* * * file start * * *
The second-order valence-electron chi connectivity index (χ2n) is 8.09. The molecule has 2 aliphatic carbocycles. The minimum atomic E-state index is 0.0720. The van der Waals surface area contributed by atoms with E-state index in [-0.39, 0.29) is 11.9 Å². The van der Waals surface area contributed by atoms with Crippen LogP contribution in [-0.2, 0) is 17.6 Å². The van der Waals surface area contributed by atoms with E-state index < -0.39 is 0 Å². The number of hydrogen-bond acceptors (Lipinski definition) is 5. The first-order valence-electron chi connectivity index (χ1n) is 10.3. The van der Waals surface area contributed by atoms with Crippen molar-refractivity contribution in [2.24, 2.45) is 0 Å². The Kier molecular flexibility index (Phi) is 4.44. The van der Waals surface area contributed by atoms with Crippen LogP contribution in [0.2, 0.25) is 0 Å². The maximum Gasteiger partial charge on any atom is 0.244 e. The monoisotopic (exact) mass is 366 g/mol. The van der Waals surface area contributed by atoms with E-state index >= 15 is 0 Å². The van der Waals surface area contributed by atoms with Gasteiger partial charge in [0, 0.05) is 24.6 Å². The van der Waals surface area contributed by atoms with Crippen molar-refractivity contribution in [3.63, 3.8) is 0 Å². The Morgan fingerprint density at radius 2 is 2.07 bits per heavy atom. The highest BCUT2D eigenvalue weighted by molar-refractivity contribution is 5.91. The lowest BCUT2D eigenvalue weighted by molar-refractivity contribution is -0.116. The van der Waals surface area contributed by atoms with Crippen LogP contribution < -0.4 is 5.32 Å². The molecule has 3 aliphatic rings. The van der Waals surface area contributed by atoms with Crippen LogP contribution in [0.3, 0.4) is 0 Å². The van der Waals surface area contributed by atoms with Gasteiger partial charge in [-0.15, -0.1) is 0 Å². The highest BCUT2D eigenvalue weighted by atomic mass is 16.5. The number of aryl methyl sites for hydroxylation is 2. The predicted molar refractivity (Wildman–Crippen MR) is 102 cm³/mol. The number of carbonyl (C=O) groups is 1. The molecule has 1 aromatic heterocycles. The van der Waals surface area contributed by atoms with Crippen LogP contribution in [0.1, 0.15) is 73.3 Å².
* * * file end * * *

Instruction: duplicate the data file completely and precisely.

The second-order valence-electron chi connectivity index (χ2n) is 8.09. The molecule has 2 aliphatic carbocycles. The minimum atomic E-state index is 0.0720. The van der Waals surface area contributed by atoms with E-state index in [-0.39, 0.29) is 11.9 Å². The van der Waals surface area contributed by atoms with Crippen LogP contribution in [-0.2, 0) is 17.6 Å². The van der Waals surface area contributed by atoms with E-state index < -0.39 is 0 Å². The number of hydrogen-bond acceptors (Lipinski definition) is 5. The first-order valence-electron chi connectivity index (χ1n) is 10.3. The van der Waals surface area contributed by atoms with Crippen molar-refractivity contribution in [2.24, 2.45) is 0 Å². The Kier molecular flexibility index (Phi) is 4.44. The van der Waals surface area contributed by atoms with Crippen LogP contribution in [0.2, 0.25) is 0 Å². The maximum Gasteiger partial charge on any atom is 0.244 e. The monoisotopic (exact) mass is 366 g/mol. The van der Waals surface area contributed by atoms with E-state index >= 15 is 0 Å². The van der Waals surface area contributed by atoms with Gasteiger partial charge in [0, 0.05) is 24.6 Å². The van der Waals surface area contributed by atoms with Crippen molar-refractivity contribution in [3.63, 3.8) is 0 Å². The Morgan fingerprint density at radius 2 is 2.07 bits per heavy atom. The highest BCUT2D eigenvalue weighted by molar-refractivity contribution is 5.91. The lowest BCUT2D eigenvalue weighted by molar-refractivity contribution is -0.116. The van der Waals surface area contributed by atoms with Crippen LogP contribution < -0.4 is 5.32 Å². The molecule has 3 aliphatic rings. The van der Waals surface area contributed by atoms with Crippen LogP contribution in [0.3, 0.4) is 0 Å². The van der Waals surface area contributed by atoms with Gasteiger partial charge in [-0.15, -0.1) is 0 Å². The highest BCUT2D eigenvalue weighted by atomic mass is 16.5. The number of aryl methyl sites for hydroxylation is 2. The predicted molar refractivity (Wildman–Crippen MR) is 102 cm³/mol. The number of carbonyl (C=O) groups is 1. The molecule has 1 aromatic heterocycles. The van der Waals surface area contributed by atoms with Crippen LogP contribution in [0.1, 0.15) is 73.3 Å².